Brenda was my oncology nurse.  She was the difference between cure and fate, literally.  As my employer argued for better health coverage for me, she did all that she could to ease my fears about chemotherapy.  And when it was finally decided that I could have my treatments done in the office, under her care, I knew I was going to make it.  Brenda had a mother touch about her.  I was not just a patient to her.  I could have been her son.  My questions about the unknown from the chemo were always addressed because of her.  My fears, put to rest.  My ability to tolerate the treatments, and fight each cycle, was because of her care.  Brenda had retired by the time I had found her, but she was actually volunteering in the hospital where I was treated.  She was now concentrating completely on the gift that she possessed from the time that I met her and beyond, care and empathy.  She was still doing what she did best, comforting those dealing with one of the most scary things a person can face, cancer.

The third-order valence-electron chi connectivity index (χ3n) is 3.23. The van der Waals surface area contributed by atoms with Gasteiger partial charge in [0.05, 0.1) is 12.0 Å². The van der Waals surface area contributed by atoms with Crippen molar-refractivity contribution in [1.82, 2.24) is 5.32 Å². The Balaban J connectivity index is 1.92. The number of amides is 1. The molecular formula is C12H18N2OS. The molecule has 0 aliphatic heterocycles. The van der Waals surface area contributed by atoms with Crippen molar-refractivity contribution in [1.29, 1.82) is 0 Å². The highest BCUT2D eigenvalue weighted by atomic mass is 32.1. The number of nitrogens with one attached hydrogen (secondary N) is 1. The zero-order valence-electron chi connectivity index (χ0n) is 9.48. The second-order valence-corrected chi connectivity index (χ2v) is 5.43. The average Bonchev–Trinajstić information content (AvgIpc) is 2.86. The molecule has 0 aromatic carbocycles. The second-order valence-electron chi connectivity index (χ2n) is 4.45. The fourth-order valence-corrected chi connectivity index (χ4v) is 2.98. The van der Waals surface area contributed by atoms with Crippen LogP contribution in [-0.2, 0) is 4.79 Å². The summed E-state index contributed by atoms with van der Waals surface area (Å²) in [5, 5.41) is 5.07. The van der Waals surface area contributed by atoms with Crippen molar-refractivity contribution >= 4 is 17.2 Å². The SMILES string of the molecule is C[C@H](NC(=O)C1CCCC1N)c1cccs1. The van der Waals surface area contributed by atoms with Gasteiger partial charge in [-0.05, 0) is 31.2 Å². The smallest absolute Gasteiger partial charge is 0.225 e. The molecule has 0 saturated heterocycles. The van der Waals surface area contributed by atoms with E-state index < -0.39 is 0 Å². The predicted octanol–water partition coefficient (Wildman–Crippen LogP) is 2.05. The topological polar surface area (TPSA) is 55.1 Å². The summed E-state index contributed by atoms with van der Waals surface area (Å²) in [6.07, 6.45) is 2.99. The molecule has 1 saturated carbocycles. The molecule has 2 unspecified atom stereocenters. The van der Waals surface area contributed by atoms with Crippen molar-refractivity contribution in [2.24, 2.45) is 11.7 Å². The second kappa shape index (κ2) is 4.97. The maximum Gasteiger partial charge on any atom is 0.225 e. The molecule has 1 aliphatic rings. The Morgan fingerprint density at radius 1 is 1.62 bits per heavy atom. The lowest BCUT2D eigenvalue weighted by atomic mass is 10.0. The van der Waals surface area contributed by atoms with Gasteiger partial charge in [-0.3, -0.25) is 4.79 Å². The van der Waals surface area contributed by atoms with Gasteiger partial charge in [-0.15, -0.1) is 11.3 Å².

Illona was my advocate, my counselor, my rock.  When I was my most scared, she is the one who would act on my part, reaching out to the doctors that something needed to be better explained to me, or just needed to vent.  Sadly,  I never got to tell her how much she meant to me, as the cruelest of ironies, she passed away several years ago, to the disease that she counseled so many, cancer.

CURE Magazine every year offers a contest for the caregiver in cancer that was influential in their treatments.  But the patient themselves have to write the entry.  If you have someone in your life, who made that difference to a patient (or yourself) in a battle with cancer, what better way could you honor or pay tribute to someone who has made the ultimate emotional sacrifice caring for so many, and knowing that they may not survive.

Noreen, Brenda, and Illona (I know you are up in Heaven), thank you.  I could not have done it without you.

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Just Another Bump In The Road


Yesterday did not go as planned, or as I expected when I wake up in the morning.  The fact is, as was pointed out to me, I had not been “looking” right for at least a couple of days.

If you have been reading my blog, you already know that my health history is kind of complicated.  One of my issues, is my breathing.  A complication of the extreme radiation therapy (amount and method no longer used), I have what is called “restrictive lung disease”.  By its simplest description, my lower left lung lobe is completely useless.  Pulmonary function testing puts my capacity at somewhere around 75%.